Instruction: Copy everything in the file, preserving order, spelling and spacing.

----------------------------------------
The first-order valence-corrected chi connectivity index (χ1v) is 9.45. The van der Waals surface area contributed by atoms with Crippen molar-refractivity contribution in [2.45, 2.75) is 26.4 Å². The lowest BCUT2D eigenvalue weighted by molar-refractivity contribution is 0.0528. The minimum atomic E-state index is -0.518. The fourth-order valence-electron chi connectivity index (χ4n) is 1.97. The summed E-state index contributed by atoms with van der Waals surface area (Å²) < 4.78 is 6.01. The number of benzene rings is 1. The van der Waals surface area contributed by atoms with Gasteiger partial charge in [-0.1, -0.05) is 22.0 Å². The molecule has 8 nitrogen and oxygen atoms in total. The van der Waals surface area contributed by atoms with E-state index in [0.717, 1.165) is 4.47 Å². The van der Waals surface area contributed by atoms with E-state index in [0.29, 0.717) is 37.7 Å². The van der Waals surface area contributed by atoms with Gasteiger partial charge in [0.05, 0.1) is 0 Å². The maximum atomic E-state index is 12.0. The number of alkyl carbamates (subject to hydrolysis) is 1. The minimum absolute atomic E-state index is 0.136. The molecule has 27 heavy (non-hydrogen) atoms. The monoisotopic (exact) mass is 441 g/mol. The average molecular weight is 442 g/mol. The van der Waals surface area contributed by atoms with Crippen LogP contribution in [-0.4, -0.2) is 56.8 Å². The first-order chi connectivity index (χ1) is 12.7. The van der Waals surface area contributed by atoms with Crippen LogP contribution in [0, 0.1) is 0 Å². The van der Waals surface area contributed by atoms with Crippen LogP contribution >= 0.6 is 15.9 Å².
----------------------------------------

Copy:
The first-order valence-corrected chi connectivity index (χ1v) is 9.45. The van der Waals surface area contributed by atoms with Crippen molar-refractivity contribution in [2.45, 2.75) is 26.4 Å². The lowest BCUT2D eigenvalue weighted by molar-refractivity contribution is 0.0528. The minimum atomic E-state index is -0.518. The fourth-order valence-electron chi connectivity index (χ4n) is 1.97. The summed E-state index contributed by atoms with van der Waals surface area (Å²) < 4.78 is 6.01. The number of benzene rings is 1. The van der Waals surface area contributed by atoms with Gasteiger partial charge in [-0.1, -0.05) is 22.0 Å². The molecule has 8 nitrogen and oxygen atoms in total. The van der Waals surface area contributed by atoms with E-state index in [0.717, 1.165) is 4.47 Å². The van der Waals surface area contributed by atoms with E-state index in [0.29, 0.717) is 37.7 Å². The van der Waals surface area contributed by atoms with Gasteiger partial charge in [0.05, 0.1) is 0 Å². The maximum atomic E-state index is 12.0. The number of alkyl carbamates (subject to hydrolysis) is 1. The minimum absolute atomic E-state index is 0.136. The molecule has 27 heavy (non-hydrogen) atoms. The monoisotopic (exact) mass is 441 g/mol. The average molecular weight is 442 g/mol. The van der Waals surface area contributed by atoms with Crippen LogP contribution in [-0.4, -0.2) is 56.8 Å². The first-order chi connectivity index (χ1) is 12.7. The van der Waals surface area contributed by atoms with Crippen LogP contribution in [0, 0.1) is 0 Å². The van der Waals surface area contributed by atoms with Crippen LogP contribution >= 0.6 is 15.9 Å².